This question comes from Aniko Madi, who is embarking on writing a novel of speculative fiction: —
What is the best way to learn how to write? Should I do a course? Do I need to go to university? Is it possible to teach myself?
This is a great question, Aniko, and the short answer is this: The only way to learn how to write is by writing, and whatever facilitates this is the right path for you.
Of course, life is way more complicated than that, so here’s a more comprehensive answer…
Starting Point: It might help to do some kind of life assessment to see what route is likely to suit the way you’re living. When are you able to make time for your writing? How regular and consistent is this time likely to be? Are you someone who is self-motivated, or do you flourish best with a deadline? Do you have friends/relatives who are experienced readers (or even writers themselves) who can read your work and give you feedback?
All these questions are likely to nudge you somewhere along the sliding scale between the thrill of self-discovery at one end, and structured learning with deadlines and qualifications at the other, with a blend of the two in between.
If you find yourself at the self-discovery end:—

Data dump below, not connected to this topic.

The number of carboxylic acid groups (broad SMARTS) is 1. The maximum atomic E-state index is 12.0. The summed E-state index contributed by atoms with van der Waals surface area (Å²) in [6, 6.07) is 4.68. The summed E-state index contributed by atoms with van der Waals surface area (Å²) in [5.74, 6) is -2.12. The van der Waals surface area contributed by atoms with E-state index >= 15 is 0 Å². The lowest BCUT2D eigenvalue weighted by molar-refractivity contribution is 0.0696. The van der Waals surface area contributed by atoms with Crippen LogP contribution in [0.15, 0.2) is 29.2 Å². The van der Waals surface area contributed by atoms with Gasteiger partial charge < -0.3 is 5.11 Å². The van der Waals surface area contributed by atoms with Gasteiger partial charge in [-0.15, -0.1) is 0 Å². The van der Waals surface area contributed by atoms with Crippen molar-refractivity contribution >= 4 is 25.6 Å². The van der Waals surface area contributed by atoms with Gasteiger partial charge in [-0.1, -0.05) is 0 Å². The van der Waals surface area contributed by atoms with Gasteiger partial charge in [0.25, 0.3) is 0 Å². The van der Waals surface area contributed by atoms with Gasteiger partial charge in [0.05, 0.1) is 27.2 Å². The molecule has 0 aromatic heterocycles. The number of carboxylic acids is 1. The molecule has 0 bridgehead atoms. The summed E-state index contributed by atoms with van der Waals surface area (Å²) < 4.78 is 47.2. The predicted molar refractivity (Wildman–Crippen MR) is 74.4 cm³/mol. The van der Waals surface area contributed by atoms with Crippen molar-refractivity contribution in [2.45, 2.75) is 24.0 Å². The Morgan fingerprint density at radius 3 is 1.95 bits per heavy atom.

- You get to set your own pace and choose your own topics, reading lists, etc. And you can study while drinking a glass of wine, yeay!
- There is something really thrilling about discovering things for yourself. Self-realisation is a powerful force that can be life-affirming, a huge confidence boost, and encourage you to take yourself seriously as a writer (a crucial element in every writer’s journey).
- You might feel like you’re scrabbling around in the dark not knowing what you’re doing or what direction you want to go in. This is an uncomfortable feeling, but much of writing is actually like this — we don’t know what the story is, how to get there, etc — the thrill is in the journey itself. So… this is good training for a writer, and therefore also an advantage.
- It’s possible it will take you longer to hone craft and technique unless you’re particularly good at analysing the stories you love (or hate, there’s a lot to be learned there too), and therefore good at stepping back and analysing your own writing. This is a skill that takes a while to develop, so learning some study skills can also be helpful.
And at the formal writing course end:
- You’ll be given structure to your study, with set texts, deadlines and writing assignments. You’ll have clear goals, and you’ll know how you’re getting there.
- Telling people you’re doing a writing course can be much easier than saying I am a writer (you have plenty of time to build up to that surprisingly daunting statement), which all lead to you taking yourself seriously as a writer.
- There are many courses that provide the learning materials but you get to set your own pace, which can be helpful if you have an inconsistent schedule.
- There are also courses that facilitate students getting in touch with each other, so you can develop a network of writers that you trust, giving feedback on each other’s work.
- There is a cost involved, and sometimes you’ll be studying a subject or reading texts that don’t light your fire.